So, while there are conflicting factors, it cannot be ruled out that this US trend too will gather momentum in Australia.  In that context, it was worth ASIC considering (as it did) – and is worth now reflecting on - whether ASIC’s new regulatory guide on ‘collective action’ by investors3 will assist shareholder activists, or make life more difficult for them in Australia (as was suggested by some practitioners when ASIC released its draft policy). In our view, this new regulatory guide captures, rather than changes, existing practice and policy, and does not materially change the landscape for would-be activists or for corporates which would seek to defend against them.

ASIC’s new regulatory guide – key messages remain the same as in the draft policy

ASIC’s final guidance doesn’t deviate from the key messages in its consultation draft.

ASIC received submissions on activism-related aspects of its draft policy, to which it has responded (including by updating its guidance). ASIC has also clarified its approach in certain respects and expanded its guidance in others. We look at the more material items below.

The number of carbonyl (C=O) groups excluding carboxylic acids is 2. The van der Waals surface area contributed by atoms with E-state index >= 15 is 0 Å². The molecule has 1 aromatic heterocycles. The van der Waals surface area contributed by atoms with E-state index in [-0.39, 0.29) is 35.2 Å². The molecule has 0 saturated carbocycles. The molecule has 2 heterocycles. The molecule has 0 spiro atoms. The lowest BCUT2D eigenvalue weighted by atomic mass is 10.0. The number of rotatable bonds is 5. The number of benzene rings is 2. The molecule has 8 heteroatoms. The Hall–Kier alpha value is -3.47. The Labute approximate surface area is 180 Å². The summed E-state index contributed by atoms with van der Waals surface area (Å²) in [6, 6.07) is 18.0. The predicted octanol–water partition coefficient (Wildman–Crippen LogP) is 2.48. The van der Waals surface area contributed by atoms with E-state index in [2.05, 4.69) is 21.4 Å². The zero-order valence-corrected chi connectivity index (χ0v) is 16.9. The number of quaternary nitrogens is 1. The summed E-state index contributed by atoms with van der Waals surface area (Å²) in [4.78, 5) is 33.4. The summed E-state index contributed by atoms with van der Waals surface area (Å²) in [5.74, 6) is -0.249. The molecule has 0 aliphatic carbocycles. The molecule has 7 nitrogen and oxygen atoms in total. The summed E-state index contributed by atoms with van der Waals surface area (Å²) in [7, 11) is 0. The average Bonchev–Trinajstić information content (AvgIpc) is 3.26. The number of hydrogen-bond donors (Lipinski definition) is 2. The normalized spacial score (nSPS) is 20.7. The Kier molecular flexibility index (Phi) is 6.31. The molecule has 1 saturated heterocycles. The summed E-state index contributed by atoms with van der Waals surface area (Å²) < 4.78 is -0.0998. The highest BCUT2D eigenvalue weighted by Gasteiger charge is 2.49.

Activism-related amendments and clarifications

  • Jointly signing a notice to requisition a meeting or put a resolution at a meeting – ASIC’s view remains that it will likely give rise to an association and the acquisition of a relevant interest.

This was the key aspect of the revised guidance which some commentators suggested would make it harder for shareholder activists to requisition meetings to spill boards.

ASIC received submissions querying whether ASIC was correct in suggesting that multiple investors signing a requisition4 was “likely to be accompanied by an understanding about the exercise of voting rights that will amount to the acquisition of a relevant interest”. One respondent said that the guidance was likely to discourage large investors from signing such notices and limit the percentage of members willing to sign to less than 20% for fear of breaching the takeovers threshold.

The scenario presented in that submission is a prime example of where ASIC could defensibly form the view that investors are likely to have some understanding of their own voting intentions and also those of their co-signatories. It takes only 5% of shares to requisition a shareholder meeting. If shareholders with more than 20% collectively sign a board spill requisition, when 5% suffices, this would suggest something else may be at play.